Tetrapterates are four-winged flyers of hexapodal ancestry. In local Furahan parlance they are often referred to as 'avians'. In evolution, the first two pairs of legs were transformed into wings, leaving just the hind pair as functional legs. Flying with four wings is of course not unique to Furaha, as insects on Earth have four wings too. However, there are no larger animals on Earth with four wings, but there are on Furaha
The bulchouk shown here shows a typical tetrapterate body shape. In most species the front wings serve as 'canard' wings, augmenting the lift of the major wings. A similar arrangements can be found on sailing ships, where the jib sail works in similar fashion.

The flyg is also shown on the 'air' page. It provides another example of the overlapping wings pattern, and is as such a nice example of the group known as 'short avians', referring to the close spacing of the wings.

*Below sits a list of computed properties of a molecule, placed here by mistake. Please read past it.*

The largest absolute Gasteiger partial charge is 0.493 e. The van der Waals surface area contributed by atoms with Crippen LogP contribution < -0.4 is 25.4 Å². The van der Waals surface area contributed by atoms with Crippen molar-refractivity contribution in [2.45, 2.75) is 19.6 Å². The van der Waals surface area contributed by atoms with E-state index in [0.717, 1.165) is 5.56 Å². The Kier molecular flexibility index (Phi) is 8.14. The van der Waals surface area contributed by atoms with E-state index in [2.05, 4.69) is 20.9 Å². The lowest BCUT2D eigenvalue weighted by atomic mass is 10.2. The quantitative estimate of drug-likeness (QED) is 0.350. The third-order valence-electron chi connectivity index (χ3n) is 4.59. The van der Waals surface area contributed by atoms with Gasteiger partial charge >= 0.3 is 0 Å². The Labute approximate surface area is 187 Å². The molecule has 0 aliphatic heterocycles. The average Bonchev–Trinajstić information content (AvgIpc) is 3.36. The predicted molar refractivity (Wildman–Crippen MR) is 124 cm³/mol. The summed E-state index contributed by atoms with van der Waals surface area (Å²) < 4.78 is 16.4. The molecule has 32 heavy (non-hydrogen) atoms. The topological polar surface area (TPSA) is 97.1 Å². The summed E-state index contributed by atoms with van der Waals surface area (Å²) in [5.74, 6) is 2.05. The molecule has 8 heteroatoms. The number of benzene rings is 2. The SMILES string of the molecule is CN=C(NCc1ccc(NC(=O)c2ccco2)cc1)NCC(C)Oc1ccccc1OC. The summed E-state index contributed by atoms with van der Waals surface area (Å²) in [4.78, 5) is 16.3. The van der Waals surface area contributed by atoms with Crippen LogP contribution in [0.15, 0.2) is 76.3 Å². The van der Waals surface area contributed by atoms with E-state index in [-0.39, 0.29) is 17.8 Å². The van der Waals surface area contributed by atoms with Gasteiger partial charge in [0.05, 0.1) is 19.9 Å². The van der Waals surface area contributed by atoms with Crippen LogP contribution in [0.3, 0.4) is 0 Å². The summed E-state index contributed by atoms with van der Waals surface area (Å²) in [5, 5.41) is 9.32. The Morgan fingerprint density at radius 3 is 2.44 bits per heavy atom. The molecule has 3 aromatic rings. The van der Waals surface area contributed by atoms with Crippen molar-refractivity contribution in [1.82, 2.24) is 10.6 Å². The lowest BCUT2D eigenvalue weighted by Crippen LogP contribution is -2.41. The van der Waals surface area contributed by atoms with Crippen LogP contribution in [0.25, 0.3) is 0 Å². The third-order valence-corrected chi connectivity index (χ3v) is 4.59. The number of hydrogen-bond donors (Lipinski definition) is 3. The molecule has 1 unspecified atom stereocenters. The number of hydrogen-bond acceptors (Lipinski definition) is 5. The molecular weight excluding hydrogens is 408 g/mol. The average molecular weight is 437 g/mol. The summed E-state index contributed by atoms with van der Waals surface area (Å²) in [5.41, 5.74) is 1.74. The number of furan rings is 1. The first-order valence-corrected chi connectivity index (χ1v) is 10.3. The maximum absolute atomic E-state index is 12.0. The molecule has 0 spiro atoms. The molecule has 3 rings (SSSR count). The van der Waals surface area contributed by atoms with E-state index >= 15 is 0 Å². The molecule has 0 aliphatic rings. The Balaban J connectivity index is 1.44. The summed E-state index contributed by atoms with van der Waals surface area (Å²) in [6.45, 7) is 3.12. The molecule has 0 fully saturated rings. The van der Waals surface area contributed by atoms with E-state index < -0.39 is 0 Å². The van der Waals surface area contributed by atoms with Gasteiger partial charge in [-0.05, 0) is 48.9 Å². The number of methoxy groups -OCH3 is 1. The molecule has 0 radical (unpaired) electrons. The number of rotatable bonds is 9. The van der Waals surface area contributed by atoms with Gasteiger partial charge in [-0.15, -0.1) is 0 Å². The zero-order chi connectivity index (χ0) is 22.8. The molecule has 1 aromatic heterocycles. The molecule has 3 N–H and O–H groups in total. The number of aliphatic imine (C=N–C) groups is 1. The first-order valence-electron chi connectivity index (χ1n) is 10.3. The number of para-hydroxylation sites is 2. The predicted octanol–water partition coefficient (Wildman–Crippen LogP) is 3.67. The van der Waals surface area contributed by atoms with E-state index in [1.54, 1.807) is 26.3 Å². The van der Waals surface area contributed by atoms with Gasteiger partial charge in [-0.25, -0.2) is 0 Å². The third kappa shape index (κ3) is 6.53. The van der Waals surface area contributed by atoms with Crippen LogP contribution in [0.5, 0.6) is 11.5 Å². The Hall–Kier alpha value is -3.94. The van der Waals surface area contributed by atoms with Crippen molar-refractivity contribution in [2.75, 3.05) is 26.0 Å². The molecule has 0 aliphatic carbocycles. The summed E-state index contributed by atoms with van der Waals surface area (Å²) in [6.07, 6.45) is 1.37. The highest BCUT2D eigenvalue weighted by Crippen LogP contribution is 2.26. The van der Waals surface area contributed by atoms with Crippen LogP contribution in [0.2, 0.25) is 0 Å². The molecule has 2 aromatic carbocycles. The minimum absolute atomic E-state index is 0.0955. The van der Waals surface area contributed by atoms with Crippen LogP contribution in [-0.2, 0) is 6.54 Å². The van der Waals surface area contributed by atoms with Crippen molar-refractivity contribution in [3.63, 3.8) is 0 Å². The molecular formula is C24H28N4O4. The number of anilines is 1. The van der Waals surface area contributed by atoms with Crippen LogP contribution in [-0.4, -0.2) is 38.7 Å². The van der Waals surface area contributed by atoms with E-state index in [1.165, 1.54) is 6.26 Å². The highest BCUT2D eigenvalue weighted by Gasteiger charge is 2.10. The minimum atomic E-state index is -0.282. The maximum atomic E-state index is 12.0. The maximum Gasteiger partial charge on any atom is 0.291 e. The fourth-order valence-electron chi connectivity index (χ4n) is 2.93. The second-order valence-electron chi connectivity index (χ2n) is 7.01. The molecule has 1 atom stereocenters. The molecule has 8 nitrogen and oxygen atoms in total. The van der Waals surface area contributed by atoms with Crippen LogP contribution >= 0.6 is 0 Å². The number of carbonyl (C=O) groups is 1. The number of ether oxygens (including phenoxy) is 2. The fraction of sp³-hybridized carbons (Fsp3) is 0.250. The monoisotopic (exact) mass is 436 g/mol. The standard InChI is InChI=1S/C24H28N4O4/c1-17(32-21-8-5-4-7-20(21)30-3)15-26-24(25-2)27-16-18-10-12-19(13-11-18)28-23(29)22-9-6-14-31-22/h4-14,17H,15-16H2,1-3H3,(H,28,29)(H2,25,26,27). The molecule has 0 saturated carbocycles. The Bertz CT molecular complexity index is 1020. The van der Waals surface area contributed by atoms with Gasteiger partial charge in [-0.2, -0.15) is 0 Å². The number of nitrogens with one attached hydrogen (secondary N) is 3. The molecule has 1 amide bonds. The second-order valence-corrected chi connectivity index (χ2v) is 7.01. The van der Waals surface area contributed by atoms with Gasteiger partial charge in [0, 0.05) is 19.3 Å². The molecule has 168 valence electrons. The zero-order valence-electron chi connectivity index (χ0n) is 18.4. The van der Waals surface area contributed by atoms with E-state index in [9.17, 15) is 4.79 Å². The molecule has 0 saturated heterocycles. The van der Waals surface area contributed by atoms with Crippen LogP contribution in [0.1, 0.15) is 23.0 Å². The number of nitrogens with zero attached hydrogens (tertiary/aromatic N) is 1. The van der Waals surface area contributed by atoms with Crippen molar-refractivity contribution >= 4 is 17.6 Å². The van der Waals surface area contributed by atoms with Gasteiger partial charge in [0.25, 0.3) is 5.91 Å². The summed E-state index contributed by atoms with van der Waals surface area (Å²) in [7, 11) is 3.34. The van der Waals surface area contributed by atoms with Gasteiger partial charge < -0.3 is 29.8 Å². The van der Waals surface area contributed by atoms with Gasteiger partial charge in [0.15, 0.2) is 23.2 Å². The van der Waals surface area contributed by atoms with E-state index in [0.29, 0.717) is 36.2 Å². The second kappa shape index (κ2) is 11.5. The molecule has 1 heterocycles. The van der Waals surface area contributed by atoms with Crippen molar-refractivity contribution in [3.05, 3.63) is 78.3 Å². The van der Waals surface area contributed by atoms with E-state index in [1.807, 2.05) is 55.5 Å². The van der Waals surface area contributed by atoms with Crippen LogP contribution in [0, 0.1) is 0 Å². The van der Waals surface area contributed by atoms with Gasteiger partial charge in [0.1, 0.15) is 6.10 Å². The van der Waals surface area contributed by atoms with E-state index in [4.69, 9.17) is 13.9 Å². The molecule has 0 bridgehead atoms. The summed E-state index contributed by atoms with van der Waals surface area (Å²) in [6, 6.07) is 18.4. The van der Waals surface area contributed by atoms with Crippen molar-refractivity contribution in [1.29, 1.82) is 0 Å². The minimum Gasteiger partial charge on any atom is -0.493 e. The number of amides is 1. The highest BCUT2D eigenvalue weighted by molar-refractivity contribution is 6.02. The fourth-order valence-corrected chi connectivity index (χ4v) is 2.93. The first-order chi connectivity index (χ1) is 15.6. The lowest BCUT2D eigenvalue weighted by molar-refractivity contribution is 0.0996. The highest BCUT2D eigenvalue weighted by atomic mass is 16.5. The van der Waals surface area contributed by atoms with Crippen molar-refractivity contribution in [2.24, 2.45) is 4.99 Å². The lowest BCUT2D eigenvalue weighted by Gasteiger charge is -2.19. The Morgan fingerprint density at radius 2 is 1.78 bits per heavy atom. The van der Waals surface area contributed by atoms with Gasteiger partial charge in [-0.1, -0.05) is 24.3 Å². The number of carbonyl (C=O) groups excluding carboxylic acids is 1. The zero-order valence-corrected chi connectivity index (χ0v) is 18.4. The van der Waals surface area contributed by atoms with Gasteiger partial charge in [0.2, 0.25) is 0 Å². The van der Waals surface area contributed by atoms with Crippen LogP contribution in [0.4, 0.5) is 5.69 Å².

The seasoar also has a page devoted to it; the reason to show it again here is that it illustrates the body scheme of the so-called 'long avians', in whom the distance between the roots of the first and second wing pairs are much elongated. In many ways this is an odd arrangement, as the result is not inherently stable. In fact, only continuous minute movements of the wings allow the seasoar and other long avians to control their flight -which they excel at!-.